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Disparity-evoked Vergence is Driven by Interocular Correlation


Mallot,  HA
Department Human Perception, Cognition and Action, Max Planck Institute for Biological Cybernetics, Max Planck Society;

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Mallot, H., Roll, A., & Arndt, P. (1996). Disparity-evoked Vergence is Driven by Interocular Correlation. Vision Research, 36(18), 2925-2937. doi:10.1016/0042-6989(96)00011-9.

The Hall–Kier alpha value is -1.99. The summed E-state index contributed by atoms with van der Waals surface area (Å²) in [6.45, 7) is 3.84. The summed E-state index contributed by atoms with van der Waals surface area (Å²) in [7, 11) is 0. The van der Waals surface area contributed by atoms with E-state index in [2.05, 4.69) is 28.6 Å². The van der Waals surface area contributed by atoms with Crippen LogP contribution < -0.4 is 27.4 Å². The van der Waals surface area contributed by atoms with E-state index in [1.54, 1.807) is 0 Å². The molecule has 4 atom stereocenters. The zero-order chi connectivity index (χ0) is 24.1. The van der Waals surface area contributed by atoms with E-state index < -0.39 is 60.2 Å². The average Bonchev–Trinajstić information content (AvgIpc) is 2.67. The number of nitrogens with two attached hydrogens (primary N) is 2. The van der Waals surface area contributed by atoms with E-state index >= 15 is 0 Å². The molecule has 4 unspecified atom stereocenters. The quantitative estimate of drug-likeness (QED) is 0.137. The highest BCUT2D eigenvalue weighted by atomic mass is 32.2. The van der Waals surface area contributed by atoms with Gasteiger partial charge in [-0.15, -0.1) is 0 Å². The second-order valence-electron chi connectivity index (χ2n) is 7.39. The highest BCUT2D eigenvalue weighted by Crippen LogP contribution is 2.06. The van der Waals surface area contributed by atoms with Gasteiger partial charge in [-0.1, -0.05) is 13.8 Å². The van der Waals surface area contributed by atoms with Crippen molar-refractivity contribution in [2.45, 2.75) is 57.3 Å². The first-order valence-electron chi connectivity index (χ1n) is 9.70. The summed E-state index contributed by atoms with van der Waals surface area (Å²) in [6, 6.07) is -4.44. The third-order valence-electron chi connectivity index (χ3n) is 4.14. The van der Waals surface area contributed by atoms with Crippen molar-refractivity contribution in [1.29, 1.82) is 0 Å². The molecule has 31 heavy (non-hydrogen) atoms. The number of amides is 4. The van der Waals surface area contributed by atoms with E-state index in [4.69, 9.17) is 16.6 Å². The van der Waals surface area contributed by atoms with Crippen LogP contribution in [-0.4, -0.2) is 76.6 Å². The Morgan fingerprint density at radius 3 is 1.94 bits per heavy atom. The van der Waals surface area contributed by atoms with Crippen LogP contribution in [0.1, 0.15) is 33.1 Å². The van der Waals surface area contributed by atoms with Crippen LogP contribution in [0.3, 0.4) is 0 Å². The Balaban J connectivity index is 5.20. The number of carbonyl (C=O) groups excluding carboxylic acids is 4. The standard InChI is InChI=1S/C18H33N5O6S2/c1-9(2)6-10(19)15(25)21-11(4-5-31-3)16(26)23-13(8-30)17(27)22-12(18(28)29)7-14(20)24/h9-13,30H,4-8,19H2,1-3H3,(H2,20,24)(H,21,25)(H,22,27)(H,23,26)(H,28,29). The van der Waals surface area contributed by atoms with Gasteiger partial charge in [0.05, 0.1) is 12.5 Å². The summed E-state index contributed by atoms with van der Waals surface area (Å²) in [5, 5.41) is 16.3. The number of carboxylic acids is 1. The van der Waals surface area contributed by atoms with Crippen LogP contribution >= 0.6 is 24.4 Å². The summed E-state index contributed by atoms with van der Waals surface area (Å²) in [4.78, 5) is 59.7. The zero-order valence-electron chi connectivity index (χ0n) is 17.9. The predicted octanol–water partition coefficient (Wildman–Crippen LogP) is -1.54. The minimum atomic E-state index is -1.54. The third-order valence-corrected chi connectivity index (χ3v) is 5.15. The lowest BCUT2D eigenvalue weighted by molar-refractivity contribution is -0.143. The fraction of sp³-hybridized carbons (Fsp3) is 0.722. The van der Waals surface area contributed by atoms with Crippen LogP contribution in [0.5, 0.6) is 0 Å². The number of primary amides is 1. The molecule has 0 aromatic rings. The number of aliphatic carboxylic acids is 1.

Disparity-evoked vergence is studied in stereograms showing one or two depth planes which are defined by isolated dots of varying density and contrast. Vergence position immediately after stimulus presentation was measured using dichoptic nonius lines. Since the stimulus was not visible after the onset of the vergence movement, the experiment accesses the initiation of vergence rather than its eventual result. In the unequivocal stimuli (one depth plane), elicited vergence tends to reduce disparity. Disparities of 0.5–1 deg are most effective which is in accordance with earlier findings. If two depth planes are presented, elicited vergence lies between the two planes, approaching the plane with higher dot density and/or dot contrast. In quantitative measurements, we show that the depth-averaging mechanism uses signal power per depth plane as a weight. Therefore, the relative pulling strength of dot density compared with dot contrast follows a power law with exponent 2. We propose a population code for vergence control based on disparity-tuned pools of units.